10 Design Tips From Brian Gluckstein You’ll Wish You Knew Sooner
In his book, Brian Gluckstein: The Art of Home, Canada’s most influential interior designer reveals the secrets behind his effortlessly elegant style.
Brian Gluckstein on relaxed interiors
“Designing relaxed interiors is about conveying a nonchalance to everything, even the accessories. I will lean framed art against a wall rather than hang it, because there’s a looseness to it that feels unhurried and unplanned. I had a ledge built behind the bed in this principal suite for the sole purpose of creating a place to lean art and display collections.”
Brian Gluckstein on mastering a monochromatic space
“For a perfectly balanced monochromatic palette, 75 per cent of the room should be the starring colour and 25 per cent should provide contrast. Any more and the space risks not being monochromatic; any less and it risks looking boring.”
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Brian Gluckstein on powder rooms
“If you can’t be adventurous with a powder room, where can you be adventurous? Used mainly by guests, this space should be indulgent. And it’s small, so the risk is low—you don’t have a tub and a shower and storage to consider. There is one sink, one faucet, one toilet and four walls. Do something fun. Do something dramatic. No one wants a boring powder room.”
Brian Gluckstein on window treatments
“Drapes should always just touch the floor.”
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Brian Gluckstein on living rooms
“A sisal rug tones down formality, even in the most elegant living room. There’s an unpretentiousness to it that’s timeless and wildly versatile.
I framed a mirror behind the sofa to visually expand this living room and to brighten that wall by reflecting the light and view from the windows.”
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Brian Gluckstein on antiques
“I like vintage and antique pieces for the same reason I like people: they have a story to tell. Who made them? What have they witnessed and overheard? Where have they travelled? They add soul and a sense of history to spaces.”
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Brian Gluckstein on outdoor living
“Outdoor lounge areas need all the same things indoor ones do: comfortable seating arranged to encourage conversation, and elements that provide a focal point, such as a fireplace. People socialize and entertain the same way whether inside or out, so the design principles are the same too. One added consideration, however, is ensuring there’s sufficient protection from the elements. You don’t want to be sitting in the sun without respite, so shade is essential.”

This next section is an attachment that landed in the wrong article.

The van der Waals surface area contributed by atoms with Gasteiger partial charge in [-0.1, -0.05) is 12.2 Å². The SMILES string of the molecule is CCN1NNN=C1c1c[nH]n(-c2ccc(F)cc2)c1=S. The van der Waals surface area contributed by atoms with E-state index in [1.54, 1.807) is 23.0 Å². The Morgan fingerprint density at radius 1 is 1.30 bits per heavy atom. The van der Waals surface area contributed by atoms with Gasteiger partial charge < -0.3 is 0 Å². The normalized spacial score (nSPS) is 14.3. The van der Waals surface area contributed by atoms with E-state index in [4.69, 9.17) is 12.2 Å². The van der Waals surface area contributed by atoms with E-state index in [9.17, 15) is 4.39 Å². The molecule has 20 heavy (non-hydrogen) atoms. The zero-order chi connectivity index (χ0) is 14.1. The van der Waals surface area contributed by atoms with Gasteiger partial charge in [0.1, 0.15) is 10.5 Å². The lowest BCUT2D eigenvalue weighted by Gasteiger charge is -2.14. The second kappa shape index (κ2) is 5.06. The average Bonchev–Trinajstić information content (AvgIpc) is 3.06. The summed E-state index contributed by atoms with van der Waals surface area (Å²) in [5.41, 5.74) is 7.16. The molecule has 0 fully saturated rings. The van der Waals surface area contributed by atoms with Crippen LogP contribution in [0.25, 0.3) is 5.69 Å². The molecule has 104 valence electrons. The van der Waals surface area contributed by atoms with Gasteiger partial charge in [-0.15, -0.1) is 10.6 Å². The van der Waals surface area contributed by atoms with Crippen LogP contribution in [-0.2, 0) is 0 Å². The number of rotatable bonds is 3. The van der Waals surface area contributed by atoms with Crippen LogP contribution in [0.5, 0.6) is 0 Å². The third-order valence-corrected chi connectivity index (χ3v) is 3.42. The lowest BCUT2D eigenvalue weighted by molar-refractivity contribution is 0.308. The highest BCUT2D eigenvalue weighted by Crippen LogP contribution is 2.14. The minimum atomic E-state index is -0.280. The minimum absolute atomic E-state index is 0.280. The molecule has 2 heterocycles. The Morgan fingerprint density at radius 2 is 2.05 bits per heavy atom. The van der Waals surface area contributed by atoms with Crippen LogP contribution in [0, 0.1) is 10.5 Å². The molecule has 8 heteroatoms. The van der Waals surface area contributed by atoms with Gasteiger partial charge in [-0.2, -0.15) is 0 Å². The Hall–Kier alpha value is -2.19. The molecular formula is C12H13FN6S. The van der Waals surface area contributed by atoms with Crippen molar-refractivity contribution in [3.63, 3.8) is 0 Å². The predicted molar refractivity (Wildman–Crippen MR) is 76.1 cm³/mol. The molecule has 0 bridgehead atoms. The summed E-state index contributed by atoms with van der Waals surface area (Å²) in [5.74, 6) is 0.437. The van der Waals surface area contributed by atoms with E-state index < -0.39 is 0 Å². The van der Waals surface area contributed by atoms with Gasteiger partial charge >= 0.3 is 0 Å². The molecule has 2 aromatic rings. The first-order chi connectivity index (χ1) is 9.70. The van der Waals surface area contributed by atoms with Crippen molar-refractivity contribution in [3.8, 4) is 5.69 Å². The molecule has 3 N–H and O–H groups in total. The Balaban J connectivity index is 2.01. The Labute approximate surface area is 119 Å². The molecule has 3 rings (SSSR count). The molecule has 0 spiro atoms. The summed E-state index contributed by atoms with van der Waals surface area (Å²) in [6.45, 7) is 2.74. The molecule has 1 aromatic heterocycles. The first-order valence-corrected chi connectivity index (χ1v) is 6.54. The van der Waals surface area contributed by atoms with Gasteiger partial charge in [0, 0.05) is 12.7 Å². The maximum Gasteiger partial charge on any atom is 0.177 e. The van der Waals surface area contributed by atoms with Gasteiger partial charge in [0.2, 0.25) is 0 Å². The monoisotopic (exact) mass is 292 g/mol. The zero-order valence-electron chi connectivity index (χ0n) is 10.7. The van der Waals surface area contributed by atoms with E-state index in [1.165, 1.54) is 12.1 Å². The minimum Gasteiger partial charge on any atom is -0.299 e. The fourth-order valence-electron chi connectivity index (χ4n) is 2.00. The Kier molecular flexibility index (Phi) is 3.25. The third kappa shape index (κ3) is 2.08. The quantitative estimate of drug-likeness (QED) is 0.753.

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Brian Gluckstein on closets
“Closets are much more than just a place to hang your clothes. They’re where you prepare for the day and choose how to present yourself to the world. A well-designed closet can turn the ritual of getting dressed into a fun pleasure. It certainly is for me, and I love creating a special space for someone who appreciates fashion and the art of dressing. Every dressing room needs a place to sit, a full-length mirror, good lighting and well-considered storage. I personally like lots of shelves with only one or two items stacked on them, rather than fewer shelves with multiple items stacked up. It makes it much easier to pull out sweaters and folded dress shirts.”
Brian Gluckstein on collections
“Collections give a room soul. I collect silver, chinoiserie, black basalt Wedgwood and vintage cameras. They make my home feel personal but, more importantly, they bring me joy.”
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Brian Gluckstein on bedrooms
“My bedroom—where I sleep, watch television, work and read books—is probably the most used living space in my house. The canopy bed acts like an oasis, offering a wonderful feeling of enclosure. It’s a true retreat from the demands of the world.”
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Brian Gluckstein – The Art of Home
For more insights into Brian Gluckstein’s signature style, check out the design guru’s gorgeous book, Brian Gluckstein: The Art of Home (Figure 1 Publishing, 2018). Featuring elegantly designed homes from a small-but-chic New York apartment to a sprawling country estate, each inspiring space serves to illustrate different design lessons, with take-away tips that apply to every home—regardless of budget.
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